The Current Status of CBD for Pets

There is A LOT of confusion surrounding the use of CBD in pets. Thousands of companies, both good and bad, are marketing products that may or may not be beneficial for pets and people. While the pace of research is accelerating, it is still in its early stages. Even so, the lack of safety and efficacy data hasn't stopped thousands of pet owners from giving chews and oils to their cats and dogs. Veterinarians have little solid information to use to educate clients and many are unwilling to even discuss use of CBD products.

Laws vary state by state regarding veterinary dispensing of CBD products. Even in states where recreational use of marijuana is approved, veterinary use of CBD may be prohibited and discussions between veterinarians and their clients about CBD may not be allowed (even though pet owners can buy CBD over-the-counter from many pet stores and other outlets). It seems to me that veterinarians would be best suited to discuss benefits or drawbacks of the product, but many are still uneducated on this topic.

CBD is neither an approved food ingredient nor GRAS (generally recognized as safe) by FDA. Products containing CBD are currently being sold under regulatory discretion and tolerated if the company does not make drug claims or misleading statements on their labels or in advertising. FDA has issued warning letters to violators offering cures or treatment of specific medical issues.

Quality assurance standards for CBD are not routinely evaluated, which means many CBD products on the market may be contaminated with pesticides and heavy metals. When purchasing products, ask for the certificate of analysis showing the product is free from heavy metals and pesticides and contains less than 0.3% THC (the hallucinogenic ingredient in marijuana). Hemp products contain less than 0.3% THC. Marijuana and hemp are both classifed as Cannabis sativa plant.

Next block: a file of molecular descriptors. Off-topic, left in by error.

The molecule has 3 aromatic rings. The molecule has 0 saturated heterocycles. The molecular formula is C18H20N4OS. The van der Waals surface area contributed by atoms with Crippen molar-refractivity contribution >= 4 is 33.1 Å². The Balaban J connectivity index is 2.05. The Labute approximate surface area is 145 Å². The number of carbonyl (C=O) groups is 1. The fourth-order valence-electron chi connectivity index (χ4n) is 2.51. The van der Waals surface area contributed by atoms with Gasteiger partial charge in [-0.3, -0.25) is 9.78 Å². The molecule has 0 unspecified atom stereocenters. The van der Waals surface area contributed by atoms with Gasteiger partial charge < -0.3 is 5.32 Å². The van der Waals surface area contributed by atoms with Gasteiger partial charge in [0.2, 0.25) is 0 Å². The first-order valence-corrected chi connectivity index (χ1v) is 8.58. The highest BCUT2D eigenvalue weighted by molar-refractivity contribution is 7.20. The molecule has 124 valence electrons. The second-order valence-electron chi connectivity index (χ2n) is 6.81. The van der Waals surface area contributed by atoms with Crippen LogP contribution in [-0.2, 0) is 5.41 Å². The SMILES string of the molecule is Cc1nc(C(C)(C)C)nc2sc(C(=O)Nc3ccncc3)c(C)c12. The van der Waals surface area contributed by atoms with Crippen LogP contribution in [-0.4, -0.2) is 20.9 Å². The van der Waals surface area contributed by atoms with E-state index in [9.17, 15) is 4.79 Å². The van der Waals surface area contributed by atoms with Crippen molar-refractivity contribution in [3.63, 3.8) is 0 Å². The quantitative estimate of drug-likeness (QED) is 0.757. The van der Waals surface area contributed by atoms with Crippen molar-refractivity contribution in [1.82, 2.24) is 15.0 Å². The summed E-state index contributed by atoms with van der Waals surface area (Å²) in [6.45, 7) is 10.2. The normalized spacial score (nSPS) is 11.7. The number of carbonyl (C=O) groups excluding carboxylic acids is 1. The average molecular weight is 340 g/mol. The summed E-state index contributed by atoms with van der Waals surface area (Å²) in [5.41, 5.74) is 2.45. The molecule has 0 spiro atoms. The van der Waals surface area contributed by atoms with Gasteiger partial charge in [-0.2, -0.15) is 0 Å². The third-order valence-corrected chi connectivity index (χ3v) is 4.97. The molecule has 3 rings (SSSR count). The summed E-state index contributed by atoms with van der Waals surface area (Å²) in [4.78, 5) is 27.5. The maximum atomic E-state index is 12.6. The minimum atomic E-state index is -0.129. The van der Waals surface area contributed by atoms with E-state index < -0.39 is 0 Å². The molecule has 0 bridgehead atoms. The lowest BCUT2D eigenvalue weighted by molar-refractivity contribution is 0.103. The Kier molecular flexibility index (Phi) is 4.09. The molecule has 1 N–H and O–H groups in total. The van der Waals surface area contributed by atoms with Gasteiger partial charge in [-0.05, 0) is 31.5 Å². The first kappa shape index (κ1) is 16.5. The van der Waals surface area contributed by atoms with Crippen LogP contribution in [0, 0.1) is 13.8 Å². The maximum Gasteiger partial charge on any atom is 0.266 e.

Dogs respond much differently to marijuana than people. Dogs have higher sensitivity to THC because they have a higher number of CB1 receptors in their body, which means more binding of THC. CBD contains so little THC that exposure is not an issue.

There are no approved CBD drugs for animals and no efficacy claims can currently be made for their use (we cannot state that CBD treats or cures any illnesses). Investigations are ongoing regarding use of CBD for arthritis pain, appetite stimulation, seizure disorders, cancer, and other conditions. 

Some products on the market do not contain the levels of CBD claimed on the package. In fact, products made from hemp SEED oil contain NO CBD at all. Since regulations are lacking, the pet owner must rely on unregulated companies to provide high quality products that will help, and not harm, pets.

 

Photo by Kym MacKinnon on Unsplash